(e) The District will undertake vigorous recruitment and staff development effort toward a long-range goal that the ethnic composition of the administrative staff approximate the ethnic composition of the school district community.
(f) The administrative staff, faculty and other staff who work directly with children in the new consolidated district should be assigned so that the ethnic ratio of teachers and staff who work with children in each school is substantially the same as the ethnic ratio of teachers and staff who work with the children in the district as a whole.


In order to ensure safeguards against the educational exclusion of any educationally or economically deprived child enrolled in the San Felipe Del Rio Consolidated Independent School District, it is necessary that this comprehensive plan for the new consolidated district recognize the responsibility of the educational agency to provide an individualized instructional program which is compatible with their cultural and learning characteristics. The following plan for curriculum design provides for such safeguards, while recognizing the cultural and linguistic pluralism of the student body and providing equal opportunity for reinforcement and expansion of that pluralism to provide for the characteristics of the child's immediate environment and the characteristics of the larger environment in which he shall function in the future. The plan is based on three principles:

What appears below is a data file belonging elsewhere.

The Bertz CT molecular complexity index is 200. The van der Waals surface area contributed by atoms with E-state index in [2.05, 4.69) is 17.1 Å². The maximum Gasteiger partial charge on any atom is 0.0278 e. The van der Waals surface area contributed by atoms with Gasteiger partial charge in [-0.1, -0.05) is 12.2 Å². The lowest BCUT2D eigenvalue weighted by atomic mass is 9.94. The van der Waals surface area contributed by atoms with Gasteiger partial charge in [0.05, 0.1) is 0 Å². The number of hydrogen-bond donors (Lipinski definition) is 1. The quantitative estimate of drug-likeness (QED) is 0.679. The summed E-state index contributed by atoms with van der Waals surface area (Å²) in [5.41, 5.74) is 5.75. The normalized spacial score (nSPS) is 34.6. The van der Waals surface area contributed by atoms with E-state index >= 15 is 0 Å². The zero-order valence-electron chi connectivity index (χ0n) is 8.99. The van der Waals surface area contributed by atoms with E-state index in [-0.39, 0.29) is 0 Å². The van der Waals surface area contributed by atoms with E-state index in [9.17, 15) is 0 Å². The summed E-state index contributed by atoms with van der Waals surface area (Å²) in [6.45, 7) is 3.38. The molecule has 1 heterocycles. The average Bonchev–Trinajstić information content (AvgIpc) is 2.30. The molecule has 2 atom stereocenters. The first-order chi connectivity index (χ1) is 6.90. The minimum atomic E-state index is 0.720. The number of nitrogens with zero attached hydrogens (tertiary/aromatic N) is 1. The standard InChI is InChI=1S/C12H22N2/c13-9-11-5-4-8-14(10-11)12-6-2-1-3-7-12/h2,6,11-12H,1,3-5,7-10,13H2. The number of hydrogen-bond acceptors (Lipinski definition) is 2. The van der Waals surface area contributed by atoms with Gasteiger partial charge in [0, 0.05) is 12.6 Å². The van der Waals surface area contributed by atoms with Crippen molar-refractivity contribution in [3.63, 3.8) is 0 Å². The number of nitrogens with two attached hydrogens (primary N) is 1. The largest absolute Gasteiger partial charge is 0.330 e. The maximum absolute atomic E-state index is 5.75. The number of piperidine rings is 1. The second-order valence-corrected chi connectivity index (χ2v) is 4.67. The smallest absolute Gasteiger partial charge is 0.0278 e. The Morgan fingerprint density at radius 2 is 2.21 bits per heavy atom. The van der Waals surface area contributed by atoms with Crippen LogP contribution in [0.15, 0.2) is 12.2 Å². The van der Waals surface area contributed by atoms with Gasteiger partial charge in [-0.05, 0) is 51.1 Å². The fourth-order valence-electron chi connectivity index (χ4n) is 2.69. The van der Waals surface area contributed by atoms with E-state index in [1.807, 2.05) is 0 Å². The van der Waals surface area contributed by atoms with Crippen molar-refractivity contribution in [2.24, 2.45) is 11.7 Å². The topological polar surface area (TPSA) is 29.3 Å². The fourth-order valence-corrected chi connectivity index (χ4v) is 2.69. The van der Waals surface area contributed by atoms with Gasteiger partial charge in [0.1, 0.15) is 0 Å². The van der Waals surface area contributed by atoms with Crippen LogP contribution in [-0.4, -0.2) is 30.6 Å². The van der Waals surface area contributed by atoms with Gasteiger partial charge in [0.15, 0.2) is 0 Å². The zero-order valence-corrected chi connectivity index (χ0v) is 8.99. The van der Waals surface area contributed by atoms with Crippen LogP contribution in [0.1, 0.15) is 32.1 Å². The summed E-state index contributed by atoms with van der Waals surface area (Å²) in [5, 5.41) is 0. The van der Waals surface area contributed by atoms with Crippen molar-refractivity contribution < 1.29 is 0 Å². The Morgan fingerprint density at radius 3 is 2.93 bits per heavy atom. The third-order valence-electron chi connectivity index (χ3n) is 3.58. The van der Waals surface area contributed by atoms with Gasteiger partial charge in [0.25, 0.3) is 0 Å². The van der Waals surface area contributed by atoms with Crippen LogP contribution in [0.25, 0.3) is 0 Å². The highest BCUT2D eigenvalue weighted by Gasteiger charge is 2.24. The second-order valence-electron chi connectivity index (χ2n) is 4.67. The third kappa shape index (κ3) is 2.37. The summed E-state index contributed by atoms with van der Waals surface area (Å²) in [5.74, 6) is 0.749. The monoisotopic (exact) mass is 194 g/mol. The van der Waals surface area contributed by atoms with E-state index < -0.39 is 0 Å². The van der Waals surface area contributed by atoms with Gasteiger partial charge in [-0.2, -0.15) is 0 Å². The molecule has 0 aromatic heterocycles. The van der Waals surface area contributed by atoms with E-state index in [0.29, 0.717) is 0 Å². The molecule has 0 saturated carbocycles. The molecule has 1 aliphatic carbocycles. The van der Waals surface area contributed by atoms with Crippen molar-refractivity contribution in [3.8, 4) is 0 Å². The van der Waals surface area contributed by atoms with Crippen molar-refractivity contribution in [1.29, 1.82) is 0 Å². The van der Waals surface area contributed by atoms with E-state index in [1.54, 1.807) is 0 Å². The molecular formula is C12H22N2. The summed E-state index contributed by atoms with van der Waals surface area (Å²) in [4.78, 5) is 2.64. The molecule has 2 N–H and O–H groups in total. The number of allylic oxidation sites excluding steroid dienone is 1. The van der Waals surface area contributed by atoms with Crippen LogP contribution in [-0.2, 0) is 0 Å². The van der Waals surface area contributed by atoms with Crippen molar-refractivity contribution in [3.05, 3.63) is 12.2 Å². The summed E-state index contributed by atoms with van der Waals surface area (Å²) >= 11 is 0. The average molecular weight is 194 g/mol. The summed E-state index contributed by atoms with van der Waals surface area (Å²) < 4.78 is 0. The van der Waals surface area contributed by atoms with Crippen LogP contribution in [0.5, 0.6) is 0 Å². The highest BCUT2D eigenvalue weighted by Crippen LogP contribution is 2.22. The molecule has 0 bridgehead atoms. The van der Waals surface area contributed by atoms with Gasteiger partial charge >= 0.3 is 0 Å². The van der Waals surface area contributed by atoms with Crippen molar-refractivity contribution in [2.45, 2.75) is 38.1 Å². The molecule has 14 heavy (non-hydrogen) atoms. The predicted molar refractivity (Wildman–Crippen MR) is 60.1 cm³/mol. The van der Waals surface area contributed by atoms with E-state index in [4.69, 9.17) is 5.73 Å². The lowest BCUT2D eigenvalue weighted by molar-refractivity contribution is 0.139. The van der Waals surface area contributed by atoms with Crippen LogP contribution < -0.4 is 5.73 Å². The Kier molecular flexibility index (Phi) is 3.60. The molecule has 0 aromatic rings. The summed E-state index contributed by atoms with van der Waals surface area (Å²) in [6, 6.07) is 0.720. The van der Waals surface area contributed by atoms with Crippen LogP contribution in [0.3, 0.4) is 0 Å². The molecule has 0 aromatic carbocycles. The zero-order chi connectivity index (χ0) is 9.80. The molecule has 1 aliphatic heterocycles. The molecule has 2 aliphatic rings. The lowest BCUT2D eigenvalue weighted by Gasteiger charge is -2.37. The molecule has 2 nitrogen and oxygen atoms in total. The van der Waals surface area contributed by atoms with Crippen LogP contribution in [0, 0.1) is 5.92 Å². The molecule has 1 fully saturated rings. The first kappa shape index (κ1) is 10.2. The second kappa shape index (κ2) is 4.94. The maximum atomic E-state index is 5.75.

— that the cultural and linguistic pluralism of the San Felipe Del Rio Consolidated Independent School District student body necessitates the utilization of instructional approaches (in addition to those now used) which reflect the learning styles, background and behavior of all segments of the student community: modification of curriculum design, and the development of new instructional skills and materials are part of the development of pluralistic instructional approaches.